I need a pure mathematician to discuss this with me but I have been having some shower thoughts on infinite numbers and their implications. I am not a formally trained mathematician and am almost certainly using words like “set” and “infinite” differently than would be properly used by one, but regardless I need to get these out of my head.
First, it seems logical for order sets of infinitely large things, of a defined group, that the nature of their being ordered would mean all possible patterns for that set would occur. For example the defined group of 0, 1, 2, 3, 4, 5, 6, 7, 8, and 9 in the order of “1”, “2”, etc through infinity would always contain any possible finite “number” regardless of the patter if we assume the patter must contain those ten characters.
Second, it seems just as logical for unordered sets of infinitely large things, of a defined group, that the nature of their being unordered would mean all possible patters for that set would NOT occur. In other words, that because such a set is ordered in a non-exhaustive way that even if the set was used infinitely it would not guarantee all possible discrete sets would be used. For example the defined group of a, b, c, d, e… through z order via “one”, “two”, etc. through infinity would not automatically contain the word “xxxzxxznnnzzz” because such word violates the rules of the English language. So an infinite number of words would be produced but non of them would be xxxzxxznnnzzz.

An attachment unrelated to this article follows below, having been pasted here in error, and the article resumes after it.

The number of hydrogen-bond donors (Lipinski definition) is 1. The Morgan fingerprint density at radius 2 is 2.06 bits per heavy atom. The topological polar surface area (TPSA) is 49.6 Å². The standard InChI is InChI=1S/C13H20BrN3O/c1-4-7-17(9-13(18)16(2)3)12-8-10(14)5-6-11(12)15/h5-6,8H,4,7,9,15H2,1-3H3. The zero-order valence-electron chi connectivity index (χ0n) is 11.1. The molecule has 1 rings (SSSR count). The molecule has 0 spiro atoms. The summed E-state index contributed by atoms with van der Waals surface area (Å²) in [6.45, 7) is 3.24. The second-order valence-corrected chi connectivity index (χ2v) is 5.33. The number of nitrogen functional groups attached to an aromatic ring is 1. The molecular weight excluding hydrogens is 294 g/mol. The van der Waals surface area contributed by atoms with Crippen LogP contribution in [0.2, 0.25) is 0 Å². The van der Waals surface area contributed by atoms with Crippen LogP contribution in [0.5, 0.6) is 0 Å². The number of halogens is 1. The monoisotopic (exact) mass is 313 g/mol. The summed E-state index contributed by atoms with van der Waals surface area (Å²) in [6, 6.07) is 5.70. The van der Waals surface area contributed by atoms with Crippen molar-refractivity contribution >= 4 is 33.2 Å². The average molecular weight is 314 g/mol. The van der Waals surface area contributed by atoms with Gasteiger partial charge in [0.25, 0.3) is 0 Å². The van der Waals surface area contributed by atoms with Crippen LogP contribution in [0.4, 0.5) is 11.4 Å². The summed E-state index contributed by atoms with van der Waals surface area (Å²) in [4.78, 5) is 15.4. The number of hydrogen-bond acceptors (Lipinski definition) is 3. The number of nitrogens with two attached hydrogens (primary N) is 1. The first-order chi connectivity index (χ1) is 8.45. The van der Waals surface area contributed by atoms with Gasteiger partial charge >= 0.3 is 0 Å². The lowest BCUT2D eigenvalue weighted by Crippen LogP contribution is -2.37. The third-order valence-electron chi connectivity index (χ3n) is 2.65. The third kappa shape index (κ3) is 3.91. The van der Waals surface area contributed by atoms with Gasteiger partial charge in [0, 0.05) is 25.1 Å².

The natural implication for this is that for sets that have arbitrary rules that the normal assumptions for infinite breakdown.
A totally different question also comes to mind. For infinite numbers that (although unordered still contain all possible patters) for example pi. Do specific patterns in these sets generally appear random (at least within the confines of their set length?) Is their randomness generally uniform?